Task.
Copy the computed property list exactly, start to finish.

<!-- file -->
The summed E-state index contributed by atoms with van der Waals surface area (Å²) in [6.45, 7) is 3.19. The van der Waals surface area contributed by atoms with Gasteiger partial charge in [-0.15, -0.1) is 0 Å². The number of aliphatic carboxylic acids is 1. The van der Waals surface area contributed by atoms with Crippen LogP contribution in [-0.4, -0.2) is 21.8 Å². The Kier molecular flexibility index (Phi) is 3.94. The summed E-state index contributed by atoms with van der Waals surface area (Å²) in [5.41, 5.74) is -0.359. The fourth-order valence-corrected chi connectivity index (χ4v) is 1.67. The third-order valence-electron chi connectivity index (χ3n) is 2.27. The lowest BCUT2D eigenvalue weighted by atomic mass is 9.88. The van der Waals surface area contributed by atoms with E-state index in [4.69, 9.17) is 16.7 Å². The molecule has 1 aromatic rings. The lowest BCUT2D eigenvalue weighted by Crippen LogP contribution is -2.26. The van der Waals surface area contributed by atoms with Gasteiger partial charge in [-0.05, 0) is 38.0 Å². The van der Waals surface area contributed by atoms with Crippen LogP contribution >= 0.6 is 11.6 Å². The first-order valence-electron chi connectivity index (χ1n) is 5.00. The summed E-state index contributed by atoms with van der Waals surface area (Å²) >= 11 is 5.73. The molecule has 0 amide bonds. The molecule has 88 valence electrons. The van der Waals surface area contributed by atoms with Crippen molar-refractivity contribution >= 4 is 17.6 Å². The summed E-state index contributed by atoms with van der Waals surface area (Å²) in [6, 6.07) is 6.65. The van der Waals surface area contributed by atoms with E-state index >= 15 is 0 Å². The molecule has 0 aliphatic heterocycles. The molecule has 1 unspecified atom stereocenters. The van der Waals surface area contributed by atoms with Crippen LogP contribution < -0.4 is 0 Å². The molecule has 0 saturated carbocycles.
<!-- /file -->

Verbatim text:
The summed E-state index contributed by atoms with van der Waals surface area (Å²) in [6.45, 7) is 3.19. The van der Waals surface area contributed by atoms with Gasteiger partial charge in [-0.15, -0.1) is 0 Å². The number of aliphatic carboxylic acids is 1. The van der Waals surface area contributed by atoms with Crippen LogP contribution in [-0.4, -0.2) is 21.8 Å². The Kier molecular flexibility index (Phi) is 3.94. The summed E-state index contributed by atoms with van der Waals surface area (Å²) in [5.41, 5.74) is -0.359. The fourth-order valence-corrected chi connectivity index (χ4v) is 1.67. The third-order valence-electron chi connectivity index (χ3n) is 2.27. The lowest BCUT2D eigenvalue weighted by atomic mass is 9.88. The van der Waals surface area contributed by atoms with E-state index in [4.69, 9.17) is 16.7 Å². The molecule has 1 aromatic rings. The lowest BCUT2D eigenvalue weighted by Crippen LogP contribution is -2.26. The van der Waals surface area contributed by atoms with Gasteiger partial charge in [-0.05, 0) is 38.0 Å². The van der Waals surface area contributed by atoms with Crippen LogP contribution >= 0.6 is 11.6 Å². The first-order valence-electron chi connectivity index (χ1n) is 5.00. The summed E-state index contributed by atoms with van der Waals surface area (Å²) >= 11 is 5.73. The molecule has 0 amide bonds. The molecule has 88 valence electrons. The van der Waals surface area contributed by atoms with Crippen molar-refractivity contribution >= 4 is 17.6 Å². The summed E-state index contributed by atoms with van der Waals surface area (Å²) in [6, 6.07) is 6.65. The van der Waals surface area contributed by atoms with E-state index >= 15 is 0 Å². The molecule has 0 aliphatic heterocycles. The molecule has 1 unspecified atom stereocenters. The van der Waals surface area contributed by atoms with Crippen LogP contribution < -0.4 is 0 Å². The molecule has 0 saturated carbocycles.